Iridium is a chemical element with symbol Ir and atomic number 77.
- Though brittle, iridium can be worked if heated to a white heat of 2,200 to 2,700 degrees Fahrenheit (1,200 to 1,500 degrees Celsius), according to Encyclopedia Britannica. Iridium’s principal use is to harden platinum by making a platinum alloy.
- It is also used to make devices needed for high temperatures and in electrical contacts.
- It is also used on some optical lenses to reduce glare. A compound of osmium and iridium, called osmiridium, is used in fountain pen tips and compass bearings. Super-strong jewelry is also made of an iridium and platinum alloy.
- Promotes improved cellular metabolism.
- Promotes enhanced mental acuity.
- Supports healthy tissue regeneration.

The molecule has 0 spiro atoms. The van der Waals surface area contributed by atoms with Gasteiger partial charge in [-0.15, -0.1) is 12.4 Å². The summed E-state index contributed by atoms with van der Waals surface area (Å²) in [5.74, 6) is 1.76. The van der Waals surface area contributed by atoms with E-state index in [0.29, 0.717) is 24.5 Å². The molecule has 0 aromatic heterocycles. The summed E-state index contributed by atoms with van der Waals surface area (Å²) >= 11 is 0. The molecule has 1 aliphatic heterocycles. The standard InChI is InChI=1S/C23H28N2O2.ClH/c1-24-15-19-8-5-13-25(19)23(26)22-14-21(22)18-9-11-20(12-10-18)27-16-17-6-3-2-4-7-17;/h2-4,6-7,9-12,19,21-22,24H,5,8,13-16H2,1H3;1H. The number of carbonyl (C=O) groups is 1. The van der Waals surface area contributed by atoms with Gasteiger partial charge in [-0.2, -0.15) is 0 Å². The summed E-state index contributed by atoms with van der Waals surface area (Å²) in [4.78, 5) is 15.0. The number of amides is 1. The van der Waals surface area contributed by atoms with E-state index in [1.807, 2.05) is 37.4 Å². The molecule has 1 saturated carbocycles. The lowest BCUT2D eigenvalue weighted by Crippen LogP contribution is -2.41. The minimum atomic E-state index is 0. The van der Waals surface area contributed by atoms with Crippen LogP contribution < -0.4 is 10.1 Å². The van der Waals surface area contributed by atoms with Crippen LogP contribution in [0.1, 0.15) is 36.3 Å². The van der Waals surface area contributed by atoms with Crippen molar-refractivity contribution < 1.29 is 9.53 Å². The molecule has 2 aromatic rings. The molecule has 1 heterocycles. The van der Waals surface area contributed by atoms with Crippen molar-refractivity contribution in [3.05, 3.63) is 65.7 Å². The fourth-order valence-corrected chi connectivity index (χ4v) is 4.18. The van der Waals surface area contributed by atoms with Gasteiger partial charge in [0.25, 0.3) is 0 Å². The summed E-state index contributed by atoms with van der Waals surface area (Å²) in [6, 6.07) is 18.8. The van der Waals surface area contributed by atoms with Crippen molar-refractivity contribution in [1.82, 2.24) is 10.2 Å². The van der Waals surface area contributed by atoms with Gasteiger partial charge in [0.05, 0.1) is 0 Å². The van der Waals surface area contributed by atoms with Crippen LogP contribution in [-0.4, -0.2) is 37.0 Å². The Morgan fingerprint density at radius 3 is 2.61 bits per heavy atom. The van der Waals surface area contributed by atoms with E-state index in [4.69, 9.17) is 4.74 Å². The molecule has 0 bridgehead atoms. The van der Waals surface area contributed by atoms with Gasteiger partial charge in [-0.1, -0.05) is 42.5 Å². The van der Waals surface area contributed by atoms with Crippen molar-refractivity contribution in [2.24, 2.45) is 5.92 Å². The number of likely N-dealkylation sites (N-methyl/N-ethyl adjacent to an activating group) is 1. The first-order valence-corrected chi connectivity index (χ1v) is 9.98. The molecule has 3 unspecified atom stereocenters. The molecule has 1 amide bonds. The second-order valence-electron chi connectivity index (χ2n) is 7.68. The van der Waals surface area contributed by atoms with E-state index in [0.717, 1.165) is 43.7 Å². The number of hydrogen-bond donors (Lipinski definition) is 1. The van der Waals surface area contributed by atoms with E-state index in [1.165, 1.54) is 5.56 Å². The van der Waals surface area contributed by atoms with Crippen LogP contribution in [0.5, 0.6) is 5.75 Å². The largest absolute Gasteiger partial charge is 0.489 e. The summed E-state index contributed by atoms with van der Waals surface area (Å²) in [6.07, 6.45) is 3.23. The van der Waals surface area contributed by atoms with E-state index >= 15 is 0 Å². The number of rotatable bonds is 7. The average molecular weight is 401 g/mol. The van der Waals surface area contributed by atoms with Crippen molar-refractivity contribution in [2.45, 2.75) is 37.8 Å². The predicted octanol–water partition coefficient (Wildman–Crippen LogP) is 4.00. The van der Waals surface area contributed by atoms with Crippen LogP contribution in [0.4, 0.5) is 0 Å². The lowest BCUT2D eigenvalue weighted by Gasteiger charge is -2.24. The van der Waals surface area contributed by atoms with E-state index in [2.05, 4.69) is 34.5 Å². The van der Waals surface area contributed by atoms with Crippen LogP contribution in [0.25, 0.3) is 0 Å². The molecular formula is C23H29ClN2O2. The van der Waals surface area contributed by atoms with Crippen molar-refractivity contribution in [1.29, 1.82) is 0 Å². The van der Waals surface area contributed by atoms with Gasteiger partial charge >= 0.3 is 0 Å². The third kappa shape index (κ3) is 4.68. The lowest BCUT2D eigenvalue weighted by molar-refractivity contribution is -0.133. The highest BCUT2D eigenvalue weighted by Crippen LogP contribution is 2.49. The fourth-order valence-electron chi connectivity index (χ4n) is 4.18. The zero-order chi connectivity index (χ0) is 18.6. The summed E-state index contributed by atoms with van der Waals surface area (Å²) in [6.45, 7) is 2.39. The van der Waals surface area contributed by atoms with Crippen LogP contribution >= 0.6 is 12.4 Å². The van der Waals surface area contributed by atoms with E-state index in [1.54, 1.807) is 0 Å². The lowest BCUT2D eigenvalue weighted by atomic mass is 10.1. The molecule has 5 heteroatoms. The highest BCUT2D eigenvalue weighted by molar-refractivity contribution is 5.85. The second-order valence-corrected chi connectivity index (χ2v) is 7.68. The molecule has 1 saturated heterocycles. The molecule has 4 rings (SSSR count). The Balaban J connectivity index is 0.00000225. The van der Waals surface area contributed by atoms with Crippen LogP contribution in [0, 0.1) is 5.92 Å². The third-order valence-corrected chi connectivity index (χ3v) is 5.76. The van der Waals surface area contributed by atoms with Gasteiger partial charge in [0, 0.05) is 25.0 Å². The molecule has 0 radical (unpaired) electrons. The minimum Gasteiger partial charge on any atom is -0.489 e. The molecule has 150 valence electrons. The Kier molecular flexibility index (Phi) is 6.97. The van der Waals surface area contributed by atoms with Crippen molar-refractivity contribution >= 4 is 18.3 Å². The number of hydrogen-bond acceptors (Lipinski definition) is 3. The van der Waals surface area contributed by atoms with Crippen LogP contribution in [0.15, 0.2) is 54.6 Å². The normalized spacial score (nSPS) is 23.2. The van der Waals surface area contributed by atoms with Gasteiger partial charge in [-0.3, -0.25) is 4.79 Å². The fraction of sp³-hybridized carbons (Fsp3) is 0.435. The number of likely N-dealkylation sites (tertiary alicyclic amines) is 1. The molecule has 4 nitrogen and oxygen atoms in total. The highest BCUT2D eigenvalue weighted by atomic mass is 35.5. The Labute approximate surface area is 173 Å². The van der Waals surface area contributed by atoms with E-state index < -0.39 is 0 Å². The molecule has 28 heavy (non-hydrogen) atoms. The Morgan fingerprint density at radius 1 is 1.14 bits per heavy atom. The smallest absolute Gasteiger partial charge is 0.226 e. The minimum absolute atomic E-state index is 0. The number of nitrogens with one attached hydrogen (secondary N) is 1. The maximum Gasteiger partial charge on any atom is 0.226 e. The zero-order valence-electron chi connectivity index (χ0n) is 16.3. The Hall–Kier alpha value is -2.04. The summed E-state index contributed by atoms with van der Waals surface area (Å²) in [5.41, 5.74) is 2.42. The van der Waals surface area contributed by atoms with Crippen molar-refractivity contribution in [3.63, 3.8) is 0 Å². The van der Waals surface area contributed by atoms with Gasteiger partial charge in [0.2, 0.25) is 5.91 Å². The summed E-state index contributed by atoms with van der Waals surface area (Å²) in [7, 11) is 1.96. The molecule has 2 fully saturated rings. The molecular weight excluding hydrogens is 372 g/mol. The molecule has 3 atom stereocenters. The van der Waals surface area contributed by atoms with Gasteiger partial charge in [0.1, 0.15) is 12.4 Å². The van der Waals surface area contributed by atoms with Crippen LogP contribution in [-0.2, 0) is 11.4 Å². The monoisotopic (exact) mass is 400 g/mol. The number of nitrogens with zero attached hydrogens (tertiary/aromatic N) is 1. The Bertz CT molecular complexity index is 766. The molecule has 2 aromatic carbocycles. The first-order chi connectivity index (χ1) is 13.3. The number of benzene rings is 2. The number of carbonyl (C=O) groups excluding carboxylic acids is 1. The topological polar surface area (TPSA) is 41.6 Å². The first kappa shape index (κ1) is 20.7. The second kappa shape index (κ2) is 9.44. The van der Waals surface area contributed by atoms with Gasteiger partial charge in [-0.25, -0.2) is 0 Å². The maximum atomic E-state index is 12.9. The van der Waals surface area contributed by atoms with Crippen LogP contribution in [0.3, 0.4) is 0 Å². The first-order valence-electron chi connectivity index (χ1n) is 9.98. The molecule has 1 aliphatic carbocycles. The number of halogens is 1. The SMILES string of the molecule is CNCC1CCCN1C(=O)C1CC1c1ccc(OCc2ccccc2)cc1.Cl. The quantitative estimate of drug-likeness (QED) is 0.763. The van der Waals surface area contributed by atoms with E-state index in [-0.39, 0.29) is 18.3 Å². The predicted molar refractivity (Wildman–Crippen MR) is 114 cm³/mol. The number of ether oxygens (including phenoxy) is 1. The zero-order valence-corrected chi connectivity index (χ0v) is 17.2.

- May help encourage normal cell functioning.
- Iridium in bulk metallic form is not biologically important or hazardous to health due to its lack of reactivity with tissues; there are only about 20 parts per trillion of iridium in human tissue. Like most metals, finely divided iridium powder can be hazardous to handle, as it is an irritant and may ignite in air.
- Very little is known about the toxicity of iridium compounds because they are used in very small amounts, but soluble salts, such as the iridium halides, could be hazardous due to elements other than iridium or due to iridium itself. However, most iridium compounds are insoluble, which makes absorption into the body difficult.
Source: Wikipedia, https://en.wikipedia.org/wiki/Iridium#Industrial_and_medical